If you’ve determined that you’re actually just terrible at aiming, then you’re one step closer to improving your skills. The key with accurate aiming is developing muscle memory based on the game and class you’re playing since each shooter uses different mechanics. However, there are two core aiming concepts to keep in mind: tracking and flicking.
Tracking refers to automatic weapons in which the goal is to keep your crosshair on your target at all times, usually designated to DPS characters such as Soldier 76 if we’re using Overwatch as an example. Inversely, flicking involves lining up a shot, pulling the trigger then returning to a neutral position, making it ideal for single-shot weapon-users such as Widowmaker or McCree. When you practice, pay attention to the kind of weapon you’re firing in addition to where your crosshairs are aiming.
Step 2 – Get The Right Equipment
Once you’ve identified your problem areas, it’s time to determine what you should look for in a gaming mouse. Generally speaking, you’re going to want a lighter mouse with only one or two thumb buttons to handle essential abilities in-game. Lighter mice will allow you to easily whip around your mouse pad with little to no resistance.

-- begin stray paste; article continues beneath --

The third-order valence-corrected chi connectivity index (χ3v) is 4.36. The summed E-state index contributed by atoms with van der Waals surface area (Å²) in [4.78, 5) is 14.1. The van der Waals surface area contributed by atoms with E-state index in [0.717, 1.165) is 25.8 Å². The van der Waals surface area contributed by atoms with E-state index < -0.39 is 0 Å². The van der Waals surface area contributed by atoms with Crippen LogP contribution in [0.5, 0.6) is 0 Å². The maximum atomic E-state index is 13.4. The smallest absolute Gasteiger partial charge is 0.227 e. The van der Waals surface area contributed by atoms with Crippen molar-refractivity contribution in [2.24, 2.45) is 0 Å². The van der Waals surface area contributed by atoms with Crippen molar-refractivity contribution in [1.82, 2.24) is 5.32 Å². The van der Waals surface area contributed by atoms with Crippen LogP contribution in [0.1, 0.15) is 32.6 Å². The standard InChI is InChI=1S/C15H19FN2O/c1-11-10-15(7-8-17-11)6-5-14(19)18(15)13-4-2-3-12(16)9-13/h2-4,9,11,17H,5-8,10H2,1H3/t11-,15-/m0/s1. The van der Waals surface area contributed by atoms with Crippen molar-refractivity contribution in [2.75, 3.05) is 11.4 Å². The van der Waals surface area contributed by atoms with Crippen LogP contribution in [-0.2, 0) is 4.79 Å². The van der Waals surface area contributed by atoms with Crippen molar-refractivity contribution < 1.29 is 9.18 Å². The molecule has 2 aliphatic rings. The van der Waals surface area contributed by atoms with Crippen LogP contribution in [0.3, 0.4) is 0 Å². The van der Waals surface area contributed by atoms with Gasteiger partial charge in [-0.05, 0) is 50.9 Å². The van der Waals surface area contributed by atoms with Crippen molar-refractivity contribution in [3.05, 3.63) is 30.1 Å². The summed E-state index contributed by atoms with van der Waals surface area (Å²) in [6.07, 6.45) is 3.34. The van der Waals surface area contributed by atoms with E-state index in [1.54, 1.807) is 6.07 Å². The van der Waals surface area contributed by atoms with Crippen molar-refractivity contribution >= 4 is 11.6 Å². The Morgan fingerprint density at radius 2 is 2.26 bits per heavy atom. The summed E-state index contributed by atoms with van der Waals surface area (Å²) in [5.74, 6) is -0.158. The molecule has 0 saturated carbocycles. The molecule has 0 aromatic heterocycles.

Speaking of mouse pads, a good rule of thumb is to get as large of a mouse pad as your gaming desk can reasonably support. This should provide you with enough room to move your mouse around without having to pick it up and potentially leave your character vulnerable while you adjust. If you find yourself straining to move the mouse, you may also want to consider picking up a supportive wrist rest.
Finally, take into consideration the type of keyboard you’re using. For gaming, it’s generally best to use a mechanical keyboard as they’re more precise. The size doesn’t really matter as long as it feels comfortable, but bulkier boards with chunky keys are much easier to use. Additionally, consider picking up a keyboard with backlit keys if you do most of your gaming at night or in a dark room.
Step 3 – Adjust Your Settings
Mouse DPI Settings
Mouse sensitivity is the most important setting for precise aiming. Unfortunately, there’s no catchall template for setting up your mouse’s DPI (dots per inch). The best way to find out what works for you is to try out different settings and make adjustments along the way until you reach a point where aiming feels natural. This is usually somewhere between 800 – 1600 DPI, but we recommend starting at 400 DPI if you’re new to mouse and keyboard.